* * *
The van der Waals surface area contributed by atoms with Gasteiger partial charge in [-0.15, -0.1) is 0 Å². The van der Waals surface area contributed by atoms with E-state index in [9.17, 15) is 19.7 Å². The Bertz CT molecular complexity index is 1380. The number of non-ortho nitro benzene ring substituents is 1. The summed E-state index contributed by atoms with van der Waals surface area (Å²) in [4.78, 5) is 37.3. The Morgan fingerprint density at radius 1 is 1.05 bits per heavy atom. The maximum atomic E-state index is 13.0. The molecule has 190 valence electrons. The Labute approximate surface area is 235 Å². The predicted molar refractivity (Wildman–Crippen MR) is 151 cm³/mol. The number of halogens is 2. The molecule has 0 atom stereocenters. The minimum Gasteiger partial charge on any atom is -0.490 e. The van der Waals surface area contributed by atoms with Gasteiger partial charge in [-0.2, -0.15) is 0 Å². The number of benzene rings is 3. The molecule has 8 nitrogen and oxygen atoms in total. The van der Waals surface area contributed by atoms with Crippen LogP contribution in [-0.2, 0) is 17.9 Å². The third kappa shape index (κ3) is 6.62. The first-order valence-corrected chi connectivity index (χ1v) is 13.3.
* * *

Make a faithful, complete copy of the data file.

The van der Waals surface area contributed by atoms with Gasteiger partial charge in [-0.15, -0.1) is 0 Å². The van der Waals surface area contributed by atoms with E-state index in [9.17, 15) is 19.7 Å². The Bertz CT molecular complexity index is 1380. The number of non-ortho nitro benzene ring substituents is 1. The summed E-state index contributed by atoms with van der Waals surface area (Å²) in [4.78, 5) is 37.3. The Morgan fingerprint density at radius 1 is 1.05 bits per heavy atom. The maximum atomic E-state index is 13.0. The molecule has 190 valence electrons. The Labute approximate surface area is 235 Å². The predicted molar refractivity (Wildman–Crippen MR) is 151 cm³/mol. The number of halogens is 2. The molecule has 0 atom stereocenters. The minimum Gasteiger partial charge on any atom is -0.490 e. The van der Waals surface area contributed by atoms with Gasteiger partial charge in [-0.2, -0.15) is 0 Å². The number of benzene rings is 3. The molecule has 8 nitrogen and oxygen atoms in total. The van der Waals surface area contributed by atoms with Crippen LogP contribution in [-0.2, 0) is 17.9 Å². The third kappa shape index (κ3) is 6.62. The first-order valence-corrected chi connectivity index (χ1v) is 13.3.